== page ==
The Friends of Finsbury Park's application for a licence review of Wireless Festival was heard by Haringey Licensing Committee on the evenings of 15 and 16 October 2018. Powerful testimony from the Friends and other residents.
The decision of the Committee has now been received and is at
Susan Ring of Harrison Grant was instructed by the Friends of Finsbury Park together with noise expert Richard Vivian of Big Sky Acoustics; the barrister Charles Streeten of Francis Taylor Building appeared for the Friends at the Licensing Committee meeting.
The view of the Friends of Finsbury Park on the licence decision is as follows:
We are pleased that the committee has taken into consideration the testimony of our witnesses and noise expert on the excessive and invasive noise that is produced by the festival and agreed with the Friends’ case that loud music from Wireless, including bass level noise, has caused a public nuisance. We therefore welcome the decision of the committee to incorporate our proposed noise limits and noise monitoring conditions.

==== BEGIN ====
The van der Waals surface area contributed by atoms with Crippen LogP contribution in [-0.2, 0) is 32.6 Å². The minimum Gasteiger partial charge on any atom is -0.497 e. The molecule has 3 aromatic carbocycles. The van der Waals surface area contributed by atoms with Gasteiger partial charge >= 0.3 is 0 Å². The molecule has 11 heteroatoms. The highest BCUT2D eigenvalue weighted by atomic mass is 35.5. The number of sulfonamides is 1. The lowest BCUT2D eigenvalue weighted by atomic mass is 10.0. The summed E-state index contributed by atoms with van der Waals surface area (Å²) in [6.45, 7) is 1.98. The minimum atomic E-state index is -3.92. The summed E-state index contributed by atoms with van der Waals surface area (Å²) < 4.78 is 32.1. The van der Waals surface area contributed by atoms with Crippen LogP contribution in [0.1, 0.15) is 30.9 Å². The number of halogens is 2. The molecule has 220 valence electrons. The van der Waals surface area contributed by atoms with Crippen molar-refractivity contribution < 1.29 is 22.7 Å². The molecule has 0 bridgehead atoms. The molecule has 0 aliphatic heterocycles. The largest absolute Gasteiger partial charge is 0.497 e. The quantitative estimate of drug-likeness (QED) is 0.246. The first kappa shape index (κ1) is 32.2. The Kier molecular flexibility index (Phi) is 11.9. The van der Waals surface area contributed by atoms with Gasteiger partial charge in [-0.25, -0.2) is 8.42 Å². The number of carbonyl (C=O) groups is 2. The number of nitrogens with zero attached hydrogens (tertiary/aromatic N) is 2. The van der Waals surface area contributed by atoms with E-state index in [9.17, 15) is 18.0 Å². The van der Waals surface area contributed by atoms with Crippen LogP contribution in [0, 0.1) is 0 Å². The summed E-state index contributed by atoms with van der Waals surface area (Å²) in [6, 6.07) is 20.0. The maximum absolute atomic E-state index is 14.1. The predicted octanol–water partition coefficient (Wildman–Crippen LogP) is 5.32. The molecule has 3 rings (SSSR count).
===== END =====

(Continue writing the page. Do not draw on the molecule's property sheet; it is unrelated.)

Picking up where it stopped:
We are also pleased that the event will finish earlier on a Sunday, as we had suggested. However, several of our proposed licensing conditions have been disregarded by the committee, of which the most important is our request to reduce the number of attendees at the event.
Even with improved management of the festival, it is simply not possible to reduce the excessive level of public nuisance caused by a festival and the impact it has on the park without reducing the number of attendees below the current limit of 50,000.
Live Nation and the Friends of Finsbury Park have until the 12th of November to appeal the licensing decision.
The new conditions imposed by the Licensing Committee decision were widely reported but in fact misreported. The premises licence already included the condition that the licensee shall request that that performers do not play any 'vulgar, obscene' songs and shall ensure that 'attire' of performers do not offend the public. The new noise conditions were not widely reported.